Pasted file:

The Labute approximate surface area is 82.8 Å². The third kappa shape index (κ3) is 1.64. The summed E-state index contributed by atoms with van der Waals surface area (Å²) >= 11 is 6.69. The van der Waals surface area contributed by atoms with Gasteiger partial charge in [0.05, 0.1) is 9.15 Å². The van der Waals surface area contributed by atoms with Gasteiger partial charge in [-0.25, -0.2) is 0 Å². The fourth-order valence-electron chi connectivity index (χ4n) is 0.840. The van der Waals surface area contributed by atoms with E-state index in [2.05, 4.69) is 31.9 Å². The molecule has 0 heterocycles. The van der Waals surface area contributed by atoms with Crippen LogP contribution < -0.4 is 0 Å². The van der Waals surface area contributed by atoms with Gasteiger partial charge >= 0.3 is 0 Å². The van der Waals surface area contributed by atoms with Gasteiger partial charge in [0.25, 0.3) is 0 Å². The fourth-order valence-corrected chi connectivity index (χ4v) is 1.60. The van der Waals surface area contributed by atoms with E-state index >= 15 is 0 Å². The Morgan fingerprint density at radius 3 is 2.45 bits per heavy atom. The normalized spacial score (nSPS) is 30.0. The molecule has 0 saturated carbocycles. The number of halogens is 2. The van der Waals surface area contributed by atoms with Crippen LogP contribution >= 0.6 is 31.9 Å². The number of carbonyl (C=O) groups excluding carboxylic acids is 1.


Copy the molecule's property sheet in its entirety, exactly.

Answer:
The Labute approximate surface area is 82.8 Å². The third kappa shape index (κ3) is 1.64. The summed E-state index contributed by atoms with van der Waals surface area (Å²) >= 11 is 6.69. The van der Waals surface area contributed by atoms with Gasteiger partial charge in [0.05, 0.1) is 9.15 Å². The van der Waals surface area contributed by atoms with Gasteiger partial charge in [-0.25, -0.2) is 0 Å². The fourth-order valence-electron chi connectivity index (χ4n) is 0.840. The van der Waals surface area contributed by atoms with E-state index in [2.05, 4.69) is 31.9 Å². The molecule has 0 heterocycles. The van der Waals surface area contributed by atoms with Crippen LogP contribution < -0.4 is 0 Å². The van der Waals surface area contributed by atoms with Gasteiger partial charge >= 0.3 is 0 Å². The van der Waals surface area contributed by atoms with Gasteiger partial charge in [0.25, 0.3) is 0 Å². The fourth-order valence-corrected chi connectivity index (χ4v) is 1.60. The van der Waals surface area contributed by atoms with E-state index >= 15 is 0 Å². The Morgan fingerprint density at radius 3 is 2.45 bits per heavy atom. The normalized spacial score (nSPS) is 30.0. The molecule has 0 saturated carbocycles. The number of halogens is 2. The van der Waals surface area contributed by atoms with Crippen LogP contribution >= 0.6 is 31.9 Å². The number of carbonyl (C=O) groups excluding carboxylic acids is 1.